Three more rainstorms took aim at the Sacramento area Monday, as the region’s dry spell continued to gradually give way to more normalized winter conditions.
The National Weather Service said Monday’s foggy conditions were expected to turn rainy as the day wore on, with most of the rain not forecast until late in the evening. The rainy weather was expected to let up shortly after the Tuesday morning commute.
The first storm was expected to remain fairly warm and bring “pretty minimal” snowfall to the Sierra Nevada, said forecaster Cory Mueller. But the second rainstorm, expected to begin Wednesday night and extending into Friday, would bring much cooler temperatures and heavier snow, he said.
Much of the Sierra Nevada “will see about a foot,” Mueller said. “The Donner Pass will see 12 to 18 inches.” By Friday, snow could be falling at elevations as low as 3,000 feet, he said.
A third storm, expected to begin Sunday, looks like “another cooler system, so we should be able to add to the snowpack,” Mueller said.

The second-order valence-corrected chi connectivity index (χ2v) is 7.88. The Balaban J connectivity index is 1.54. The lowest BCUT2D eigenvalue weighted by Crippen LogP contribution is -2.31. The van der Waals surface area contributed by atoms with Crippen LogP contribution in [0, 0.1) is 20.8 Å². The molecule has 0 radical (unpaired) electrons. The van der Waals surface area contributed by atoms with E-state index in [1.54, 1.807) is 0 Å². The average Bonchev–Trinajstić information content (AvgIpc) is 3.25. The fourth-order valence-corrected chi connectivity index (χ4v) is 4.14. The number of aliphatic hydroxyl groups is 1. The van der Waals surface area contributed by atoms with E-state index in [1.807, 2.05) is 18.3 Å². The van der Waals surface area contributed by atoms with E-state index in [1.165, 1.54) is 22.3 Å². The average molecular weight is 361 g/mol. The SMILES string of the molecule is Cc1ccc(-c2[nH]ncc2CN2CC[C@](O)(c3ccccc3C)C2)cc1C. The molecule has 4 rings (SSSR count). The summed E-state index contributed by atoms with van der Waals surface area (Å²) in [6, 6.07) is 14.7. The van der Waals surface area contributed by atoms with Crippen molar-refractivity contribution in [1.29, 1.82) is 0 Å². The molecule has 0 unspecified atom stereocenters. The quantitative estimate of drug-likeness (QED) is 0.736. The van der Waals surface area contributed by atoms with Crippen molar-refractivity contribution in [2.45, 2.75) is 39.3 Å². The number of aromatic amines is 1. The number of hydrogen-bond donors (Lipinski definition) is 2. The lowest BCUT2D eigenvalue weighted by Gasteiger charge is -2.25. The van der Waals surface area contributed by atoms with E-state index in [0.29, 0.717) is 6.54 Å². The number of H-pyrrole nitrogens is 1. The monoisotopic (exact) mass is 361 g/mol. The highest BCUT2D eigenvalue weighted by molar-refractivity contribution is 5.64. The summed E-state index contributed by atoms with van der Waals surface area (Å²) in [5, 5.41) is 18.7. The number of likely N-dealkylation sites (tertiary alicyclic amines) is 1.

Last week’s rainstorm put a significant dent in the region’s water deficit. The 2.38 inches of rain that fell in Sacramento was the most ever recorded for the date, Jan. 8. All told, Sacramento’s rainfall is 82 percent of normal for the “water year,” which began Oct. 1, according to the state Department of Water Resources.
But even as rainfall statistics have been improving, water officials have kept a nervous eye on the Sierra snowpack, which remains just 25 percent of normal. A healthy snowpack acts as a second set of reservoirs and can keep water supplies running smoothly during summer and fall. In a good year, the snowpack can generate 30 percent to 40 percent of the state’s total water supply.
A relatively modest rainstorm was expected to hit Southern California, where mudslides killed 20 people in Montecito last week, starting Thursday. The weather service said the Montecito area could expect 0.1 to 0.2 inches of rain.